[L. reflexus, bending back]
An involuntary response or action to a stimulus. Reflexes are specific and predictable and are usually purposeful and adaptive. They depend on an intact neural pathway between the stimulation point and a responding organ. This pathway is called the reflex arc. In a simple reflex this includes a sensory receptor, afferent or sensory neuron, reflex center in the brain or spinal cord, one or more efferent neurons, and an effector organ. Most reflexes, however, are more complicated and include internuncial or associative neurons intercalated between afferent and efferent neurons.
SEE: reflex arc for illus
Contraction of the muscles of the abdominal wall when the overlying skin is stimulated. Absence of this reflex indicates damage to the pyramidal tract.
A change in heart rate, usually a slowing, resulting from mechanical stimulation of abdominal viscera.
Any of the changes that take place as the eye adjusts to bring light rays into focus on the retina. It involves a change in the size of the pupil and the convexity of the lens, and either a convergence or divergence of the eyes.
SYN: SEE: near reflex
Involuntary closure of the eyelids after exposure to a sharp, sudden noise. This is a normal startle response that may be exaggerated in patients with anxiety disorders or hyperacusis. It may be blunted in infants or adults with a hearing disorder or facial nerve paralysis.
SEE: Conditioned reflex.
Flexion of the forearm and internal rotation of the hand as a result of a quick blow to the acromion. It is elicited in hyperreflexic states.
Contraction of the adductor muscles of the thigh on applying pressure to or tapping the medial surface of the thigh or knee.
Any of the reflexes initiated by several stimuli originating in widely separated receptors whose impulses follow the final common path to the effector organ and reinforce one another.
Contraction of the anal sphincter following irritation or stimulation of the skin around the anus. This reflex is lost if the second to fourth sacral nerves are injured.
SYN: SEE: anal wink
A reflex elicited by quick, vigorous dorsiflexion of the foot while the knee is held in a flexed position, resulting in repeated clonic movement of the foot as long as it is maintained in dorsiflexion. In women with pregnancy-induced hypertension, this reflects hyperirritability of the central nervous system and increased risk for eclamptic convulsions.
Two or more reflexes initiated simultaneously in different receptors that involve the same motor center but produce opposite effects.
In an infant, extension of one or both extremities on the side to which the head is forcibly turned. Flexion of the extremities occurs on the other side.
Change in the size of the pupil when attention is suddenly fixed.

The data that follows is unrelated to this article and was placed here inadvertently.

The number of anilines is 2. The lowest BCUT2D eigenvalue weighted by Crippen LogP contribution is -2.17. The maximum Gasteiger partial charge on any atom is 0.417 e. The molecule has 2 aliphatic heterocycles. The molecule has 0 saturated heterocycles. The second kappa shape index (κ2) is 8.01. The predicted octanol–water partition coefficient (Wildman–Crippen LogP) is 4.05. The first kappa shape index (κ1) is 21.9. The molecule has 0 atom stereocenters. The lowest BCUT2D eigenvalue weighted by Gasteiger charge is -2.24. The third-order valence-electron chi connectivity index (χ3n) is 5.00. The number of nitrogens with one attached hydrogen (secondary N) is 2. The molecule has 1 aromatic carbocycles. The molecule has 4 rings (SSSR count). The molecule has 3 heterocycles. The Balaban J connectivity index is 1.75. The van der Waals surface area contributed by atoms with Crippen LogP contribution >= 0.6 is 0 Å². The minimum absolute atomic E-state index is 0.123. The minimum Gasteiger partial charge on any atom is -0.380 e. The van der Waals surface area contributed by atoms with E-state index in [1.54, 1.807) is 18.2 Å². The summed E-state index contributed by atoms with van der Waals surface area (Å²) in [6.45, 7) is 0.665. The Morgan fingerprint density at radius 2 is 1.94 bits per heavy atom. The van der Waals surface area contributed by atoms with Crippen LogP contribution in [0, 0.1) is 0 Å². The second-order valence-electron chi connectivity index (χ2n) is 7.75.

The sudden turning of the head and eyes toward an alarming sound.
Any reflex produced by stimulation of the auditory nerve, esp. blinking of the eyes at the sudden unexpected production of a sound.
SEE: Snellen reflex.
SEE: Kisch reflex.
Any reflex involving the response of a visceral effector (cardiac muscle, smooth muscle, or gland). Such reflexes always involve two efferent neurons (preganglionic and postganglionic).
A reflex that does not involve a complete reflex arc and hence is not a true reflex. Its afferent and efferent limbs are branches of a single nerve fiber, the axon (axon-like dendrite) of a sensory neuron. An example is vasodilation resulting from stimulation of the skin.
Flexion of the forearm on percussion of the tendon of the biceps brachii.
Sudden closing of the eyelids in response to turning of the head, loud noises, bright lights, or visual threats. Absence of this reflex occurs in blindness and in injuries to cranial nerves III, V, and VII.
SEE: Brain reflex
A reduced heart rate following pressure on the anterior fontanel.
SEE: Hering-Breur reflex.
Contraction of bulbocavernosus muscle on percussing the dorsum of the penis.
SYN: SEE: virile reflex
SYN: SEE: Facial reflex
Contraction of bulbospongiosus muscle on percussing the dorsum of the penis.
An involuntary response consisting of a change in cardiac rate. Stimulation of sensory nerve endings in the wall of the carotid sinus by increased arterial blood pressure reflexively slows the heart (Marey law). Stimulation of vagus fibers in the right side of the heart by increased venous return reflexively increases the heart rate (Bainbridge reflex).
1. A sympathetic increase in heart rate when there is increased pressure in or distention of great veins.
2. Reflex vasoconstriction resulting from reduced venous pressure.
A slowing of the heart rate and a fall in blood pressure when the carotid sinus is massaged. Carotid sinus massage may be used therapeutically to treat paroxysmal supraventricular tachycardia.